1 and 2 ChroniclesWritten by Simon J. De Vries Reviewed By R.B. Dillard
Simon De Vries has been a prominent contributor to form-critical studies of OT narrative. His Prophet against Prophet (Eerdmans, 1978) provided a taxonomy for narrative stories concerning the prophets, and his form-critical analysis of narrative expanded beyond prophetic stories in his commentary on 1 Kings (Word, 1985). His new commentary on 1 and 2 Chronicles provides the most extensive form-critical analysis available for this corpus and is a singularly valuable addition to Chronicles studies.
Each chapter includes a helpful bibliography, analysis of the structure of the pericope, classification of the genres and subgenres within it, and a discussion of the setting and intention of the text. The commentary itself is followed by a fourteen-page glossary of the genre types and genre elements De Vries identified within the text. This is a helpful reference tool while reading through the volume, and the editors have determined to include a glossary in all subsequent volumes of the FOTL series (p. xiii). De Vries’ system of classification for the genres within Chronicles is both lucid and thorough.
Methodologically De Vries is somewhat between an older diachronic approach to the text via form criticism and more recent synchronic approaches emphasizing the role of genre identification in determining a reading strategy. As in his earlier works, De Vries does use his form-critical analysis to make inferences about the past history of particular pericopes and the process of development that may have led to the present form of the text. However, along with most recent practitioners of form criticism, he has all but jettisoned the past excesses of the discipline in associating a single genre with a single Sitz im Leben. For that matter, his discussion of ‘setting and intention’ is more oriented to the place of the pericope within the larger work and its contribution to the Chronicler’s theology than to recovering an underlying diachronic sociological matrix as was common practice in the older form criticism. In this respect De Vries appears far closer to more recent synchronic approaches which view genre identification as a key to reading strategy and interpretation instead of diachronic inferences. It is primarily the setting within Chronicles rather than within the traditional notion of Sitz im Leben. This is symptomatic of a shift in form-critical studies in general, and it is a welcome change. All would agree to the importance of genre identification in establishing the ‘rules’ for interpretation of a text, and careful consideration of De Vries’ analysis will be important for all further work in Chronicles. This shift in the tenor of form-critical studies has largely taken place during the twenty years since the FOTL series was conceived, and it is striking to note that the emphasis in the editors’ foreword (p. xii) is still almost exclusively on diachronic concerns. I am not confident that De Vries would himself agree with this assessment; for that matter the book could have been improved slightly if space had been allotted to the author to reflect on how he sees the current state of the discipline.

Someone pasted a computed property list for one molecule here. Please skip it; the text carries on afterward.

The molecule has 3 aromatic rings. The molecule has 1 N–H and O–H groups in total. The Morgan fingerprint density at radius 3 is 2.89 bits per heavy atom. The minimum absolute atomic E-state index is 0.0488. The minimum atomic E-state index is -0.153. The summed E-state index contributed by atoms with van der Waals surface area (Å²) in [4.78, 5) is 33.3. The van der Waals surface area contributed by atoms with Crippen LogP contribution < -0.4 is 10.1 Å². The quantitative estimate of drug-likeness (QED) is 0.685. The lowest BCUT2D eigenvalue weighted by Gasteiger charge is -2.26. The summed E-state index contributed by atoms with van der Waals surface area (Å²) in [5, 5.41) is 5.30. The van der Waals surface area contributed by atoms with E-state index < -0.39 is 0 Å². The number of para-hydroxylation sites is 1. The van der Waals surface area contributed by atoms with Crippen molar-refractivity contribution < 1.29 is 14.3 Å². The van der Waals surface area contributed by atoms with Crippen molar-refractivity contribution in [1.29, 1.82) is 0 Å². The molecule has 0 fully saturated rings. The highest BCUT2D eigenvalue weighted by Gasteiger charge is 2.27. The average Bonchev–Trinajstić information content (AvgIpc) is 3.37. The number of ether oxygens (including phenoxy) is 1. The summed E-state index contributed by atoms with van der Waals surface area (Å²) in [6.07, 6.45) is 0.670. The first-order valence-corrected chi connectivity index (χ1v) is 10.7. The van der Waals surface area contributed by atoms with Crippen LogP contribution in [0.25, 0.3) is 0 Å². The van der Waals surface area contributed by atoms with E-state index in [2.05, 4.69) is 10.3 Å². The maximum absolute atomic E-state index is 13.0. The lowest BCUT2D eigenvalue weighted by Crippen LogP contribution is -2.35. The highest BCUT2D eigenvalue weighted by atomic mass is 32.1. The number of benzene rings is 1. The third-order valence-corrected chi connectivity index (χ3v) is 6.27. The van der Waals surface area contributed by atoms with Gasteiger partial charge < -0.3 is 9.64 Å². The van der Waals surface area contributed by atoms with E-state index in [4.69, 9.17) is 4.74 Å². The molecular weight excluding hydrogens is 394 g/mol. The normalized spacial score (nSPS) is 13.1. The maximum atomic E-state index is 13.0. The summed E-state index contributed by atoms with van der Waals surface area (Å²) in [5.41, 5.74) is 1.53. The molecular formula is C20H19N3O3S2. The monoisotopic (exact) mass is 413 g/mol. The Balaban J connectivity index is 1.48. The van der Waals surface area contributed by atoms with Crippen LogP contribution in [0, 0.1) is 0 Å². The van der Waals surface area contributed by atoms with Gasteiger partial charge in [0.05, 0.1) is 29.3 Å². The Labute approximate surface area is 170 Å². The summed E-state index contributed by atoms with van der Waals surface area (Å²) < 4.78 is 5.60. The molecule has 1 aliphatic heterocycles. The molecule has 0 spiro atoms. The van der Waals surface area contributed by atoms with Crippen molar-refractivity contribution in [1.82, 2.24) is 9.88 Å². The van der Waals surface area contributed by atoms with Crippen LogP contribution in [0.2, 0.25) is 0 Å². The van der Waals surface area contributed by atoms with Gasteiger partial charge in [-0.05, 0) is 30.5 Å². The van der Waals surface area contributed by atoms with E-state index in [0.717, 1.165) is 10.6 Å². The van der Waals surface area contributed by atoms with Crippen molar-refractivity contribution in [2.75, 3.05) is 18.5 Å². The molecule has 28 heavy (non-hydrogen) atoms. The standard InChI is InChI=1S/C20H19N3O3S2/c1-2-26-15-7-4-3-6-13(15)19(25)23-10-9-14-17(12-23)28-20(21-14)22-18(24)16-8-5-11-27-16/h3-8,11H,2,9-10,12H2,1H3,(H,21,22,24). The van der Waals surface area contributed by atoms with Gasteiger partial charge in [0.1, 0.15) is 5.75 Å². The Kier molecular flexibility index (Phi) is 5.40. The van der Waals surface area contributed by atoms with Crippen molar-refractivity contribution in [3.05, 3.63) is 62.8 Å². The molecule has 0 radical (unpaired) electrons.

De Vries casts his lot with the growing number of commentators (Japhet, Williamson, Braun, Dillard) who do not consider Chronicles to be from the same hand/s that produced Ezra-Nehemiah. He assigns the Chronicler to a date in the fourth century BC (pp. 16–17). Throughout the volume De Vries distinguishes between ChrH (the Chronicler as historian) and ChrR (the Chronicler as redactor); though the two may in fact be the same person (p. 16), the distinction highlights two separate literary procedures.
By and large De Vries’ conclusions about the compositional history of Chronicles tend to be restrained. He does not see much secondary glossing of the text and interacts thoroughly with those who see more. For example, the genealogies are often subjected to analysis which suggests numerous later expansions; De Vries, on the other hand, argues that the only secondary material in 1 Chronicles 1–9 is the transitions and glosses for which ChrR himself is responsible (p. 22).
De Vries is not willing to identify Chronicles as midrash (pp. 55, 57, 106). His approach to the issue of eschatological expectation or messianism in Chronicles is quite balanced (pp. 99, 115, 157). He views Chronicles not so much as the history of a nation, but as the history of a congregation (p. 18); interests in the legitimate cult are foremost.
In addition to his extensive form-critical analysis, De Vries identifies four schemata as prominent in Chronicles (pp. 102–103, 426). A schema is not a genre but a pattern that replicates itself in different passages. De Vries singles out schemata (1) of reward and retribution, (2) of revelational appearances, (3) of dynastic endangerment, and (4) of festivals.
De Vries has made a major contribution to Chronicles studies with this volume; he has furthered the work of all who will follow him.
Westminster Theological Seminary